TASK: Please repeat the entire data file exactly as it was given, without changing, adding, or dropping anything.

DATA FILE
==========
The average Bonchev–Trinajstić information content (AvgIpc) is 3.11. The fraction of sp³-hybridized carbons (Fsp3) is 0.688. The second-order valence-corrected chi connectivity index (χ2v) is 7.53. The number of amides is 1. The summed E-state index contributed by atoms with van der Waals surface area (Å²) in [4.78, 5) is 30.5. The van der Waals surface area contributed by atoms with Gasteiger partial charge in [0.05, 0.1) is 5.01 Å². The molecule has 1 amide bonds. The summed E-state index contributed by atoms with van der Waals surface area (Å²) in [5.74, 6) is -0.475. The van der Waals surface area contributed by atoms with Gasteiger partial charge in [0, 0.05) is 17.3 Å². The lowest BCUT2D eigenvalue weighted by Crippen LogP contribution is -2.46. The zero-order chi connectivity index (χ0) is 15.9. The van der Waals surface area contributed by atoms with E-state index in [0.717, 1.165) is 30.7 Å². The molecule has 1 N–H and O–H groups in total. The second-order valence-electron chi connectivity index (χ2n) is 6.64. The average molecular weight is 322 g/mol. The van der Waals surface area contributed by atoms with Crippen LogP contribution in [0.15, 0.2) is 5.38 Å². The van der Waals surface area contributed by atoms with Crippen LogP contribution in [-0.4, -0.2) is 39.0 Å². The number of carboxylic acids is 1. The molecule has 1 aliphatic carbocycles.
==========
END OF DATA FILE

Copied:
The average Bonchev–Trinajstić information content (AvgIpc) is 3.11. The fraction of sp³-hybridized carbons (Fsp3) is 0.688. The second-order valence-corrected chi connectivity index (χ2v) is 7.53. The number of amides is 1. The summed E-state index contributed by atoms with van der Waals surface area (Å²) in [4.78, 5) is 30.5. The van der Waals surface area contributed by atoms with Gasteiger partial charge in [0.05, 0.1) is 5.01 Å². The molecule has 1 amide bonds. The summed E-state index contributed by atoms with van der Waals surface area (Å²) in [5.74, 6) is -0.475. The van der Waals surface area contributed by atoms with Gasteiger partial charge in [0, 0.05) is 17.3 Å². The lowest BCUT2D eigenvalue weighted by Crippen LogP contribution is -2.46. The zero-order chi connectivity index (χ0) is 15.9. The van der Waals surface area contributed by atoms with E-state index in [0.717, 1.165) is 30.7 Å². The molecule has 1 N–H and O–H groups in total. The second-order valence-electron chi connectivity index (χ2n) is 6.64. The average molecular weight is 322 g/mol. The van der Waals surface area contributed by atoms with Crippen LogP contribution in [0.15, 0.2) is 5.38 Å². The van der Waals surface area contributed by atoms with Crippen LogP contribution in [-0.4, -0.2) is 39.0 Å². The number of carboxylic acids is 1. The molecule has 1 aliphatic carbocycles.